Dear Miss Ruthless,
We have been chasing the stories of diasporic pageant queens. There is something ruthless about their stories, something that recalls the sentimentality of Chinese culture. Allow us to paraphrase Rey Chow in writing that sentimentality is an attachment premised on adaptation and resilience. Romance that endures. We are building a community to welcome you. And really, a community is just a group of people who are capable of holding a pageant. The stage has been set.
Hera Chan and David Xu Borgonjon, Curators
In Search of Miss Ruthless draws from the depths of diasporic souls, while taking pageantry as a method. A public persona from the future, Miss Ruthless is a figure of popular support that can represent “our beautiful Hong Kong up on the world stage,” as the lyric from Hong Kong Our Home indicates. The Hong Kong Orchid, adopted as the official state symbol in 1997, is a cross between the bauhinia variegata and bauhinia purpurea, an illusory hybrid of two species made strange to each other. The flower is infertile. Like the infrastructure supporting the civic life of the city itself, it faces a crisis of social reproduction, constantly wending away from the dream of what could be. Following poet Helene Cixous, we ask of Miss Ruthless: What if she were alive? What if, in looking at her, we animated her?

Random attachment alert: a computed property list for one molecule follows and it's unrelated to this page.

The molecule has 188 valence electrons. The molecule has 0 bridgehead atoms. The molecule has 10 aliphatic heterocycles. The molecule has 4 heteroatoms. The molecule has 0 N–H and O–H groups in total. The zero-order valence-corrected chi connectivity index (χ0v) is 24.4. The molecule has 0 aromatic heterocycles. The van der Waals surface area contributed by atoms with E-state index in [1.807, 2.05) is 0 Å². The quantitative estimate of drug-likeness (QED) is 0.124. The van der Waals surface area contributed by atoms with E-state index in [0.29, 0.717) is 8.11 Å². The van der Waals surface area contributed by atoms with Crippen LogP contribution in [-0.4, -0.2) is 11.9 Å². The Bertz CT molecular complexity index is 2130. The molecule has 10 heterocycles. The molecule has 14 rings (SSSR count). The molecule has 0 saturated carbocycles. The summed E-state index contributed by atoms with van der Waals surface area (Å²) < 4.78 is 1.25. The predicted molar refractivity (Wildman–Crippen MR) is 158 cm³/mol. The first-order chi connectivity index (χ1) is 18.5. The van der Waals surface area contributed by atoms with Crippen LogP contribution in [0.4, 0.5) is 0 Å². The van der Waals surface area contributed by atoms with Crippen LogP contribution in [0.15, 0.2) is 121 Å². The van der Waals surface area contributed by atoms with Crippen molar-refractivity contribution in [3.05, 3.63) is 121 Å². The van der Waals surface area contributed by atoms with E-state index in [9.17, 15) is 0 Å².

In the 1970s, Hong Kong saw the simultaneous rise of broadcast television and the formation of Miss Hong Kong and later Miss Chinese International—which incorporated existing overseas pageants—connecting the diasporic communities through mainstream culture in a network of attachment. In recent memory, Miss Hong Kong 2015 Louisa Mak used her platform as a newly crowned queen to voice discontent with the political situation of her city and the status of women at large. Young Chinese-Americans in the 1960s accused the San Francisco-based Miss Chinatown pageant of orientalism and instead looked to the PRC’s Iron Girls as a model for productivist feminism. The way pageants are put together and the way they fall apart is revealing of how communities imagine themselves. As the queen also represents the social body in being a political figure, perhaps a pageant infrastructure that searches for a Miss Ruthless can also hold space for queer life and illuminate histories of invisible labour.
The commissioned and previously unexhibited work by 23 artists interpret pageantry as a promise of mobility that both regulates class and engenders ethnicity. Inspired by the media infrastructure that frames a pageant queen, In Search of Miss Ruthless also includes archival documents, an experimental audio guide, two web projects focussed on the visual identity of Miss Ruthless, and the tenure of an experimental Director of Communications. Developed on site, this curatorial proposal was chosen from an international pool through Para Site’s Emerging Curators program, now in its third year. Public programmes are developed and co-produced with the generous support of Spring Workshop. Additional support was provided by the Ullens Center for Contemporary Art.